Guide to electric vehicle charging connectors

There are plenty of ways to charge an electric vehicle, with home, public and workplace charging points available.

However, your electric vehicle won’t be compatible with all charging points, and it’s important to know which charging connectors you need.

Below is an introduction to the range of charging connectors available and which charging points your car is compatible with.

What are charging connectors?

All electric cars need to be charged. Most people have a home car charging point installed for this, but there are also lots of public charging points now available too.

However, not all charging points use the same connectors, and which charging points you can use will depend on which charging connector your car is compatible with. 

Types of charging connectors

Like a smartphone, a charging connector needs to fit the charging point at one end, and the car at the other. This is done via charging connectors, and there are various different types.

Charge plug types

There are four types of connectors that plug into the power source.

Type 2 connectors are by far the most common. SAE J1772, SAE Combo and CHAdeMO connectors are used at fast charging points. However, most of these charging points have inbuilt connectors that connect to your car, so it’s rare you would need to carry one of these connector types.

Car inlet connectors

At the other end of the charging cable is a connector that connects to your car’s charging inlet. There are four possible types:

  • Type 1
  • Type 2
  • CHAdeMO
  • CCS

We will explain what each of these can be used for below. However, most cars will have a combination of a type 1 or type 2 and CHAdeMO or CCS compatible inlet to support multiple types of charging.

Finding out which inlet you have is easy, and your manufacturer should provide you with this information. You can then use the following guide to discover which charging points your car is compatible with.

Slow charging

Charge using AC (alternating current)

Slow chargers usually charge at speeds of 3.7kWh or 7kWh, with some going up to 22kWh, although these are rare in the UK. They are typically used for charging at home, work and at some public charge points.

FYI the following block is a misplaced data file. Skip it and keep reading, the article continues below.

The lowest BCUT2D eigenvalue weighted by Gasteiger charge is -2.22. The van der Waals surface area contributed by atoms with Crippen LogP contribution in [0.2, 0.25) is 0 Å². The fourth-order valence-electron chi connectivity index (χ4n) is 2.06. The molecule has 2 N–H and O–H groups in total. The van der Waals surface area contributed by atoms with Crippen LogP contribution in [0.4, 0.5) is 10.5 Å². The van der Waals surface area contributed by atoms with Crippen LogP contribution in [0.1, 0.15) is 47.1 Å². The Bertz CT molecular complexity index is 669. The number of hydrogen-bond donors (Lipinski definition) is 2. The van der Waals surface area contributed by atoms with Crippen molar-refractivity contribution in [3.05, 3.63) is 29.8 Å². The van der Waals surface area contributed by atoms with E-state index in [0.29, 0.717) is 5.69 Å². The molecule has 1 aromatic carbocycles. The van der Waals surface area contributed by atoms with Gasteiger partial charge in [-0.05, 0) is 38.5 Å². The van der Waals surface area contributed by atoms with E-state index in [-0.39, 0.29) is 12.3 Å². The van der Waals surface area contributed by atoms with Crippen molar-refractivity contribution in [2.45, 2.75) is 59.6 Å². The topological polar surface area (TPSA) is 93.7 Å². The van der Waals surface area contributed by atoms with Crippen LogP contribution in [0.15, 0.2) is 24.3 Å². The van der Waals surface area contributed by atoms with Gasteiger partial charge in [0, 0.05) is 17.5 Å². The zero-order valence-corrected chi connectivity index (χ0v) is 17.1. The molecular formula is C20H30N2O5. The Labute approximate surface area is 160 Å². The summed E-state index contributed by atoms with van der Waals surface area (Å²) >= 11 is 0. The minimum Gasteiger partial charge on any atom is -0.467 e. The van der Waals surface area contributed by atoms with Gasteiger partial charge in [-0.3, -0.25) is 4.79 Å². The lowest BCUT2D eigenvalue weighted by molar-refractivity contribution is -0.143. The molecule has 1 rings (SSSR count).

There are two types of vehicle-side connectors that support slow charging:

Type 1 – Typically have power ratings of 3.7kW or 7kW.

Type 2 Typically have power ratings of 3.7kW or 7kW. Some also charge at 22kWh, but this is only possible at three-phase power sources. These are uncommon in the UK and most public chargers will be 7kW single phase chargers.

Fast charging

Charge using DC (direct current)

Typically found in public, especially at motorway service stations. The range of charging speeds can vary, with 50kWh the most common. A handful of 350kWh chargers also exist, but these are rare.

There are three types of vehicle-side connectors that support fast charging:

CHAdeMO – Typically have a power rating of 50kW. They are the most common type of fast charger found in the UK.

Combined Charging System (CCS) – Have more varied typical power ratings of 50kW, 150kW or 350kW, but the latter two are rare.

Type 2 – Have power ratings of 130kW and 250kW but are only compatible with Tesla superchargers. 

Electric car charging at home

Most EV owners rely on home charging points to do the bulk of their charging.

These are installed in a convenient place where the car is regularly parked so that they can charge the car whenever it’s idle. Electric car charger home installation costs are made easier thanks to the government OLEV Grant which contributes up to £350 towards the cost of installation. With the help of this grant, you can commonly expect to pay around £750 for the installation.

When picking your charge point, make sure your car is compatible and that you have the correct charging connector.

That concludes our introduction to EV charging connectors. To discover more about electric vehicles and EV charging, head over to our Electrification Hub.

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